By Thomas Grandperrin of UAV-IQ Precision Agriculture

Mating disruption is being used for a vast number of pests around the world. In the United States, and more specifically in the California-Pacific Northwest area, the primary mating disruption products used in nut systems are for navel orangeworm (NOW) and codling moth (a
walnut pest affecting apple and pear orchards).

Working on mating disruption and other biological control strategies is Emily Symmes an entomologist currently working as a senior manager of technical field services at Suterra, a puffer pheromone device that delivers the Suterra pheromone, with the chemistry to lower damage from Navel Orangeworm, Codling Moth, Oriental Fruit Moth, and other agricultural pests.

Prior to her work with Suterra, Symmes was an area integrated pest management (IPM) advisor in the Sacramento Valley as part of the University of California (UC) Cooperative Extension system. In addition, she served as the associate director of agriculture for the UC statewide IPM program, where she participated in their online pest management guidelines and coordination of their IPM advisors statewide.

While Symmes’s main focus during her career has been on the nut crops, namely almonds, walnuts, and pistachios, it increasingly spread to other systems for which both mating disruption and monitoring tools are used: grapes, citrus, pome, and stone fruits.

Symmes is focused on mating disruption in California orchards. And some advice on the use of insect traps and expressed her opinion on the future of augmentative biological control in nut cropping systems. Mating disruption, an increasingly popular tool in nut crops systems

Symmes expands on the principle of mating disruption, “The mode of action is to block the male’s ability to find the calling female. As a grower, you want to get the pheromones in the environment whenever that mating is active.

“You’re not going to have a knockdown effect like you would with a contact insecticide where you would expect your trap numbers to go way down the week following a spray because you’ve had this contact lethal impact. What you’re doing is blocking matings and you’ll see the impacts in the subsequent generations,” she said. “That’s how all mating disruption works, by reducing population growth rate, which in turn can also allow other inputs like insecticides and biological control to have a greater impact in preventing crop damage.”

Depending on the crops, orchard characteristics, and grower preferences, there are different “platforms” or ways that growers can get the mating disruption pheromone blends into the environment.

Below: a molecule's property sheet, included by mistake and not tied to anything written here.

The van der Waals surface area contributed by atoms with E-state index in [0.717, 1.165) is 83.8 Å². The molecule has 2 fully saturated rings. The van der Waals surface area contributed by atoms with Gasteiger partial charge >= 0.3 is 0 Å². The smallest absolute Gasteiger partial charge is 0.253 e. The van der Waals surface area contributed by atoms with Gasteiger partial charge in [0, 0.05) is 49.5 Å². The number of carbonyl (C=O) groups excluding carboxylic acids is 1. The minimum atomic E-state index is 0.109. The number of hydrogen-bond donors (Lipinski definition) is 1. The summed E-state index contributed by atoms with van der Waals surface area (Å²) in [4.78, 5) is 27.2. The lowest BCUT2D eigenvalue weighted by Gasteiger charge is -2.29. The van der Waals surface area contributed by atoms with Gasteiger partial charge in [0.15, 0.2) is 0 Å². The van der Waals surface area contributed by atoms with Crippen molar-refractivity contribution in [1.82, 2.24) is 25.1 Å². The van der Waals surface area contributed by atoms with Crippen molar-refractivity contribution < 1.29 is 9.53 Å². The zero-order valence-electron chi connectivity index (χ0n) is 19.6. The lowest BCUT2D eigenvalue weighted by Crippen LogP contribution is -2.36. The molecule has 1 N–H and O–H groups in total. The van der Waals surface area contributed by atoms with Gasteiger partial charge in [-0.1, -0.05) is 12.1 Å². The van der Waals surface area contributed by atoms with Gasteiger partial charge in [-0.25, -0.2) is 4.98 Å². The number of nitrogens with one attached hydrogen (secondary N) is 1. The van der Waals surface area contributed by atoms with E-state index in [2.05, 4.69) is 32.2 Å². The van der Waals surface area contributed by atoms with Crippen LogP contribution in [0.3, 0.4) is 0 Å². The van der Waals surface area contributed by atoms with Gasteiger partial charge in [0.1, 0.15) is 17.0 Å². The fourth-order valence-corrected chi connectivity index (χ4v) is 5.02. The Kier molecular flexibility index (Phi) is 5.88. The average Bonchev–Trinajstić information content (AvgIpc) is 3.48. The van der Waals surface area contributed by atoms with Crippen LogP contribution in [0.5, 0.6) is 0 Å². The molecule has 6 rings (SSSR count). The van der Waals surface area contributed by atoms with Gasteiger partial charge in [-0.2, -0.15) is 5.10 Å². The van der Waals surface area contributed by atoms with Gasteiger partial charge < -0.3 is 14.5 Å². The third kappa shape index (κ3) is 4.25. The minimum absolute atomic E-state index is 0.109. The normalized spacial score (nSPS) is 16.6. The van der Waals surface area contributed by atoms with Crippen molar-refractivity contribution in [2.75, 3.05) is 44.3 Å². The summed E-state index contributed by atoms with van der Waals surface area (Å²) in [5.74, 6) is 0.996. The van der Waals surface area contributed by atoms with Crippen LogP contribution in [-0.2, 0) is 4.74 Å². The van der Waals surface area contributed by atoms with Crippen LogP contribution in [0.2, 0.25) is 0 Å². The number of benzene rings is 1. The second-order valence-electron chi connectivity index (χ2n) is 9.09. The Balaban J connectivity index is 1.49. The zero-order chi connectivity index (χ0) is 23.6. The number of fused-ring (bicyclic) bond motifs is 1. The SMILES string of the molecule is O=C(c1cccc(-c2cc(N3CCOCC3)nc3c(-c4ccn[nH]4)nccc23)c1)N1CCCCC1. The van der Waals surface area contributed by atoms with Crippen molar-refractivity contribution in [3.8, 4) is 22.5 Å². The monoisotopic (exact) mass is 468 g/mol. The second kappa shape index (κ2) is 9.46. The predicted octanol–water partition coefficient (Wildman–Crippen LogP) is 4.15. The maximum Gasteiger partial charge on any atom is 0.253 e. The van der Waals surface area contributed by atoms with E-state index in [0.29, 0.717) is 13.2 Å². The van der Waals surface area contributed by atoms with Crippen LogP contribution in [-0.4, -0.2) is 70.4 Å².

For growers and PCAs in the nut systems, aerosol-based Puffers are probably the most recognizable technology used to deploy the pheromones. We also have a microencapsulated sprayable formulation, which can be timed more specifically to certain insect flights and used throughout the year.

Then we’ve got dispensers that usually look like small cards and are hand applied. Depending on the pest, we have one or more available platforms. For example, for navel orangeworm, we have both an aerosol and a sprayable. For codling moth, we have an aerosol Puffer, a
sprayable, and a dispenser platform.

Mating disruption is a tool that should be used in a more holistic approach to farming which integrates multiple practices and techniques. Leveraging and preserving naturally occurring enemies (also called conservation biological control) or releasing commercially reared ones
(often called augmentative biological control) are some of those additional practices. “When it comes to the nut crops in recent history, practices have really centered around a conservation biological control approach,” said Symmes.

This starts by monitoring and identifying the biological control agents naturally occurring in the field and the impact they are having on their targeted pests. Then it is important to know how to preserve them by minimizing insecticide inputs, choosing selective chemistries, and applying them in a manner to minimize detrimental impacts on natural enemies.

UAV-IQ is helping organic and conventional growers implement biocontrol in an efficient and cost-effective manner by using drones to release beneficial insects exactly when and where they’re needed to suppress pests.

When trying to limit reliance on conventional pesticides, it is fundamental to take a more holistic approach and understand how to integrate all of the different tools available to develop a successful pest management program. Mating disruption is a proven technology that has gained a lot of popularity over the world in the past few years and is highly complementary to augmentative biological control.